If the children were on their long vacation, Novanto would take them to Disneyland or other places suitable for children of their age. Otherwise, in the summer, they might choose to go together to Europe. For the shorter vacations, they might go somewhere within Indonesia. Bali was a favourite destination.
Another kind of travelling is indulged in by members of a different set of super-rich Indonesians. They are the Harley Davidson motorcycle enthusiasts. They have an association called the Harley Davidson Club of Indonesia, HDCI. Because of their love of this particular make of motorcycle, you can be sure that the travelling the members of the association do will always involve this favourite mode of transport of theirs. Recently they organised a tour to Daytona, USA.
Achmad Rizal, executive director of the well-known Jakarta restaurant 'Waroeng Kemang', a member of HDCI, hasn't missed one annual visit to South Dakota in the last three years. Sturgis, South Dakota is the world's other Harley Davidson Mecca. Harley Davidson enthusiasts flock here from all over the world at the same time every year. 'At that time there would be upwards of 250,000 Harley Davidson enthusiasts getting together to talk about the Harley or show off their riding skills on the Harley Davidson. It's a lot of fun. One year, 1997, there were a million people there, all Harley Davidson enthusiasts,' he said.
Rizal usually goes with ten other HD enthusiasts from Indonesia. When they arrive in the land of Uncle Sam, the Indonesian team members go straight off to collect their Harley Davidsons from a hire company and set off on the road to the rallying point on their hired machines complete with all the essential attributes and accessories. And what does the Indonesian delegation do when they get to their destination? 'Ya, immerse ourselves in the general Harley-mania, buy up gear and accessories sporting the HD logo or buy HD parts and equipment to take home and install on our own machines in Indonesia.'
When it comes to cost, Rizal explains that the members of the group will each have their own budget. 'On a tour like this, involving your favourite hobby, there's no limit to the amount you might spend. Each person would spend at least Rp15 million. That would be just for the plane ticket and hotel. Then you would need about Rp10 million to hire a Harley. Some people would spend Rp 35 million to Rp 40 million on one trip,' Rizal said.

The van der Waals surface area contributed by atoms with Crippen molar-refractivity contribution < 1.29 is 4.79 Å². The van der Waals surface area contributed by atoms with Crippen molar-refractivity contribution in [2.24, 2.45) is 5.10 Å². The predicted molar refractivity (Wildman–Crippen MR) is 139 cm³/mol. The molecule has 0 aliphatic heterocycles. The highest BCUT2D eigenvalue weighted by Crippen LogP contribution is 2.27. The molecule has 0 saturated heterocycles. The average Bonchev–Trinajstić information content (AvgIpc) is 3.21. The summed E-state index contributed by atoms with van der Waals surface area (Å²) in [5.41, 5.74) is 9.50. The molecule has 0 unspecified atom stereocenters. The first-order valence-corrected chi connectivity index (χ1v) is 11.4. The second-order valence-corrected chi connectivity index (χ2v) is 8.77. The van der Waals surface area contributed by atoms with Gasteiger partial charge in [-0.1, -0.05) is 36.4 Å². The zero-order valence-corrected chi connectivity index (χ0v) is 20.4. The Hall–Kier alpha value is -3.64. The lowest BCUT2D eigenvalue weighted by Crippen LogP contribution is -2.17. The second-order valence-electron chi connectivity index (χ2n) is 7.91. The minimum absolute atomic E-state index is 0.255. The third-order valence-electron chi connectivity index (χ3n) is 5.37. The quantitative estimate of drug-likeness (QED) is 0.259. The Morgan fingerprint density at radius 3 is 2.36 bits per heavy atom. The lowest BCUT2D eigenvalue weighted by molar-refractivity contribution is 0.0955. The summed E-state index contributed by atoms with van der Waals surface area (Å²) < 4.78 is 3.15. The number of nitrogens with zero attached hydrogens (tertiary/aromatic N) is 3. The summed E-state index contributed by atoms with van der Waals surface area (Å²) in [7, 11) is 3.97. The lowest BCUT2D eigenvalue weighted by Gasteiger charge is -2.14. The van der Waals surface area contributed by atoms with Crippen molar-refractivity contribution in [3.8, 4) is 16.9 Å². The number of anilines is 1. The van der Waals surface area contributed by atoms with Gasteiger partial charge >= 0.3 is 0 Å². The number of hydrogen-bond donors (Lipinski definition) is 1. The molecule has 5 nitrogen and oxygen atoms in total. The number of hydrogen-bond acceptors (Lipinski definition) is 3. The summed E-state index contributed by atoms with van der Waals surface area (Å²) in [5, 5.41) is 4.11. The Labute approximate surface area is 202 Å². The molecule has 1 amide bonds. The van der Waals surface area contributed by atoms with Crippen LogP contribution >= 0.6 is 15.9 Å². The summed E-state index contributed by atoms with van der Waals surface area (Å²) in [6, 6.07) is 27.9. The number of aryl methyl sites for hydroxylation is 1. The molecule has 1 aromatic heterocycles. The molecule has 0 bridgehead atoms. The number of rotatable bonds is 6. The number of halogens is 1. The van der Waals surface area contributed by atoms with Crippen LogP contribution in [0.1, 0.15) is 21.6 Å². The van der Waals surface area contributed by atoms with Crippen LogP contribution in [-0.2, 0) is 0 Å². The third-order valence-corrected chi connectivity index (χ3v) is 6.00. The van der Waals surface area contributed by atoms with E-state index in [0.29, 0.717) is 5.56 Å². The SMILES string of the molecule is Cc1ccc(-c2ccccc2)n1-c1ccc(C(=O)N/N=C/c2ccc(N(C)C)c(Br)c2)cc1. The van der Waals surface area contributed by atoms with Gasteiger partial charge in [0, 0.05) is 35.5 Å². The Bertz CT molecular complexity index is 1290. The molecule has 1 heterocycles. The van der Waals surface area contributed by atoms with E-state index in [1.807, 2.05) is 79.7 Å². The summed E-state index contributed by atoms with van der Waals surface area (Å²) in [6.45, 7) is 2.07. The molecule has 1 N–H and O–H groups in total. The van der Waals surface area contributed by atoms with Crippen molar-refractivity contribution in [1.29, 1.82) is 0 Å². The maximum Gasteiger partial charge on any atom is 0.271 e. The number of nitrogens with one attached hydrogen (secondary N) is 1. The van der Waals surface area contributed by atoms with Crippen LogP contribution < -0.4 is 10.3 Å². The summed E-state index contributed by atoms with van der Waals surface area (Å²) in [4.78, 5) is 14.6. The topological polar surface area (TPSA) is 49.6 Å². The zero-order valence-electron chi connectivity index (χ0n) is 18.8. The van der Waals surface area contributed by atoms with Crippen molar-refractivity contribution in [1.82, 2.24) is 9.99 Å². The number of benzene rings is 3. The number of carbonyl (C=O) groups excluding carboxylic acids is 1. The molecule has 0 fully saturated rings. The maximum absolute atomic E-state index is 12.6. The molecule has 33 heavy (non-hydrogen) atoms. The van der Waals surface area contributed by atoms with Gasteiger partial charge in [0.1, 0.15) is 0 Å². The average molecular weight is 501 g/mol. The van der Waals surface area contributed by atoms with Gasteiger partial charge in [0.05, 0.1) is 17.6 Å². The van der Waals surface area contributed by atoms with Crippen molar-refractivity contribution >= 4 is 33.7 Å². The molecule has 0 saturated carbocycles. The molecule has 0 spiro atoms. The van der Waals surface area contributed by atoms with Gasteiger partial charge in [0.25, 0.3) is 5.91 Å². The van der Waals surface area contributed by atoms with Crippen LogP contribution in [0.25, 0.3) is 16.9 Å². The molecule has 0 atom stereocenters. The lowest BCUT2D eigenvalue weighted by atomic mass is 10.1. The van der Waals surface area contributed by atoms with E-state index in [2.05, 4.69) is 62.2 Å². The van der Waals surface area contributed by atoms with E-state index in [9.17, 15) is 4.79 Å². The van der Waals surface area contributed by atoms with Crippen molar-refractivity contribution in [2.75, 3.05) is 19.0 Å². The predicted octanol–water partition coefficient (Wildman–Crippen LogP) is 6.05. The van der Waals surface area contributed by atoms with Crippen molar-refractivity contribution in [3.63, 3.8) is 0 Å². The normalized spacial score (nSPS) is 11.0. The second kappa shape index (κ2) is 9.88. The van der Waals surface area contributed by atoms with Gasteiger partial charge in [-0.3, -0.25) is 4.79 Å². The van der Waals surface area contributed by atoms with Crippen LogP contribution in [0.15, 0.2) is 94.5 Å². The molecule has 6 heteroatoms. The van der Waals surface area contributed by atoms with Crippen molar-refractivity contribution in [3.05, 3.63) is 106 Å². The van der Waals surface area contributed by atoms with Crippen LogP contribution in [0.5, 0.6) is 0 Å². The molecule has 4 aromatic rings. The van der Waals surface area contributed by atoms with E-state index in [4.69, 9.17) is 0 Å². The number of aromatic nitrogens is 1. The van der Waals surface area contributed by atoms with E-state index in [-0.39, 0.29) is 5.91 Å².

Besides touring America on Harley Davidsons, Rizal with a number of Jakarta and Bandung business associates once made a round trip of 960 kilometres on the continent of Australia. Starting from the Gold Coast, this trip took them along the Eastern seaboard and into the mountains, with opportunity to sample the renowned Australian seafood and visit all the popular tourist spots. As well, they are frequent visitors to Singapore, Malaysia and Thailand needless to say, on their Harley Davidsons.
Abdul Latief, Minister of Labour (1993-1998), Minister of Tourism, Art and Culture (16 March 21 May 1998), CEO of the holding company ALatief Corporation with subsidiaries in the construction, retail, agribusiness and hotel industries including the supermarket chain PT Pasaraya Toserjaya.
Aburizal Bakrie, Board Chairman of Grup Bakrie and Brothers, Chair of the Chamber of Commerce and Industry (Kadin), major shareholder in Bank Nusa, May Bank Nusa International, PT Daya Sarana Pratama and other companies.
Achmad Rizal, well-known professional in the hospitality industry, especially bars and cafes, executive director of Jakarta restaurant 'Waroeng Kemang'.
Pontjo Nugro Susilo Sutowo, President Director of Nugra Sentana, major shareholder in about 30 business companies including a marine dry dock, CEO of PT Indobuild Company which manages the Jakarta Convention Centre, and Chairman of the Indonesian Hotels and Restaurants Association (PHRI).
Setya Novanto, Executive Director of PT Dwisetya Indolestari; board member of a number of companies, including PT Solusindo Mitrasejati, PT Dwimakmur and PT Multi Dwisentosa, board chairman of PT Bukit Granit Mining Mandiri and PT Nagoya Plaza Hotel; as well as having a key role with one of Siti Hardiyanti Rukmana's companies in the national driver's licence computerisation project.
Sudwikatmono, owner of a business empire comprising the Subendra Group, Jababeka Group and Golden Truly Group, and one of the four Indonesian business tycoons known as The Gang of Four; the other three being Liem Sioe Liong, Djuhar Sutanto, and Ibrahim Risjad.
Veven Wardhana (firstname.lastname@example.org) is a virtual media editor with Gramedia Majalah in Jakarta. He also coordinates the Media Watch programme at the Institute for the Free Flow of Information (ISAI). Herry Barus is a journalist with Warta Kota (Jakarta), and before that covered professional lifestyles for Tiara magazine. This article is extracted with permission from their book 'Para Superkaya Indonesia'(Jakarta: ISAI, December 1998). John Gare (email@example.com) was the translator.